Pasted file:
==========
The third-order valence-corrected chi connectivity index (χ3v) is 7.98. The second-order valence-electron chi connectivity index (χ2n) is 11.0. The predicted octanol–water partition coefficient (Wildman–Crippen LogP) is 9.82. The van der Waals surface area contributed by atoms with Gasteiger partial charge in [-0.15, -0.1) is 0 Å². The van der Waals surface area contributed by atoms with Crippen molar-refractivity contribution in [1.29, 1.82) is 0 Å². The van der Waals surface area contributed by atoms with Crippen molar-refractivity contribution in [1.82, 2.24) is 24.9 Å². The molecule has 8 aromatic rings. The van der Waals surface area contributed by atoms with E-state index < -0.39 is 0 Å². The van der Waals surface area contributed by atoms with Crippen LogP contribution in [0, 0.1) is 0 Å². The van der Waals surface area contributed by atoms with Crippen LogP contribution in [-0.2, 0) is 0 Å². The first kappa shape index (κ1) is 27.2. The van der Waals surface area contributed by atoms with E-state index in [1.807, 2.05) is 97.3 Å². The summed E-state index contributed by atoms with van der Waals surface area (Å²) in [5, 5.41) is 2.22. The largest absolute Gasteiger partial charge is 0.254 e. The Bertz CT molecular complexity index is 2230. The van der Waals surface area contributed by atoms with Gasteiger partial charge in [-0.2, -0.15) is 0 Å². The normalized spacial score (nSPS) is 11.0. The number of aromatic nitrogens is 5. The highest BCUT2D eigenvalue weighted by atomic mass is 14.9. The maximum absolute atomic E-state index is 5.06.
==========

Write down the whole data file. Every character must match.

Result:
The third-order valence-corrected chi connectivity index (χ3v) is 7.98. The second-order valence-electron chi connectivity index (χ2n) is 11.0. The predicted octanol–water partition coefficient (Wildman–Crippen LogP) is 9.82. The van der Waals surface area contributed by atoms with Gasteiger partial charge in [-0.15, -0.1) is 0 Å². The van der Waals surface area contributed by atoms with Crippen molar-refractivity contribution in [1.29, 1.82) is 0 Å². The van der Waals surface area contributed by atoms with Crippen molar-refractivity contribution in [1.82, 2.24) is 24.9 Å². The molecule has 8 aromatic rings. The van der Waals surface area contributed by atoms with E-state index < -0.39 is 0 Å². The van der Waals surface area contributed by atoms with Crippen LogP contribution in [0, 0.1) is 0 Å². The van der Waals surface area contributed by atoms with Crippen LogP contribution in [-0.2, 0) is 0 Å². The first kappa shape index (κ1) is 27.2. The van der Waals surface area contributed by atoms with E-state index in [1.807, 2.05) is 97.3 Å². The summed E-state index contributed by atoms with van der Waals surface area (Å²) in [5, 5.41) is 2.22. The largest absolute Gasteiger partial charge is 0.254 e. The Bertz CT molecular complexity index is 2230. The van der Waals surface area contributed by atoms with Gasteiger partial charge in [-0.2, -0.15) is 0 Å². The normalized spacial score (nSPS) is 11.0. The number of aromatic nitrogens is 5. The highest BCUT2D eigenvalue weighted by atomic mass is 14.9. The maximum absolute atomic E-state index is 5.06.